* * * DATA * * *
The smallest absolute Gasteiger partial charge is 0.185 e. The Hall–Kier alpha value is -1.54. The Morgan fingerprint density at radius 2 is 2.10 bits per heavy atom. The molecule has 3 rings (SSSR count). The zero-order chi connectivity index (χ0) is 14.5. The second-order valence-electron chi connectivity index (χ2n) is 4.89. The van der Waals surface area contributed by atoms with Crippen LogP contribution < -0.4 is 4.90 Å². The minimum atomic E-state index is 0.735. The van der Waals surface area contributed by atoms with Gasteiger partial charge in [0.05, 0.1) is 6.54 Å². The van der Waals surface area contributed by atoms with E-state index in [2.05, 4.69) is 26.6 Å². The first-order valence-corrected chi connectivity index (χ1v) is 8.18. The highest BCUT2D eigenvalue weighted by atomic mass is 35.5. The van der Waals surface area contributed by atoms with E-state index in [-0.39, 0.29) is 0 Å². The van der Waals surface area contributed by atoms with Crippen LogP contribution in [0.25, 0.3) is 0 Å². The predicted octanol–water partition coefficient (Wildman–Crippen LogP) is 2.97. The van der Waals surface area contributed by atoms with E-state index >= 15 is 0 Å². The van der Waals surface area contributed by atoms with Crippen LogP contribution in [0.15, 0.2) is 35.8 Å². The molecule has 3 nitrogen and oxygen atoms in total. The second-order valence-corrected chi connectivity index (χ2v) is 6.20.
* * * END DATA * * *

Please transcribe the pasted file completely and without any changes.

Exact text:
The smallest absolute Gasteiger partial charge is 0.185 e. The Hall–Kier alpha value is -1.54. The Morgan fingerprint density at radius 2 is 2.10 bits per heavy atom. The molecule has 3 rings (SSSR count). The zero-order chi connectivity index (χ0) is 14.5. The second-order valence-electron chi connectivity index (χ2n) is 4.89. The van der Waals surface area contributed by atoms with Crippen LogP contribution < -0.4 is 4.90 Å². The minimum atomic E-state index is 0.735. The van der Waals surface area contributed by atoms with Gasteiger partial charge in [0.05, 0.1) is 6.54 Å². The van der Waals surface area contributed by atoms with E-state index in [2.05, 4.69) is 26.6 Å². The first-order valence-corrected chi connectivity index (χ1v) is 8.18. The highest BCUT2D eigenvalue weighted by atomic mass is 35.5. The van der Waals surface area contributed by atoms with E-state index in [-0.39, 0.29) is 0 Å². The van der Waals surface area contributed by atoms with Crippen LogP contribution in [0.25, 0.3) is 0 Å². The predicted octanol–water partition coefficient (Wildman–Crippen LogP) is 2.97. The van der Waals surface area contributed by atoms with E-state index >= 15 is 0 Å². The van der Waals surface area contributed by atoms with Crippen LogP contribution in [0.15, 0.2) is 35.8 Å². The molecule has 3 nitrogen and oxygen atoms in total. The second-order valence-corrected chi connectivity index (χ2v) is 6.20.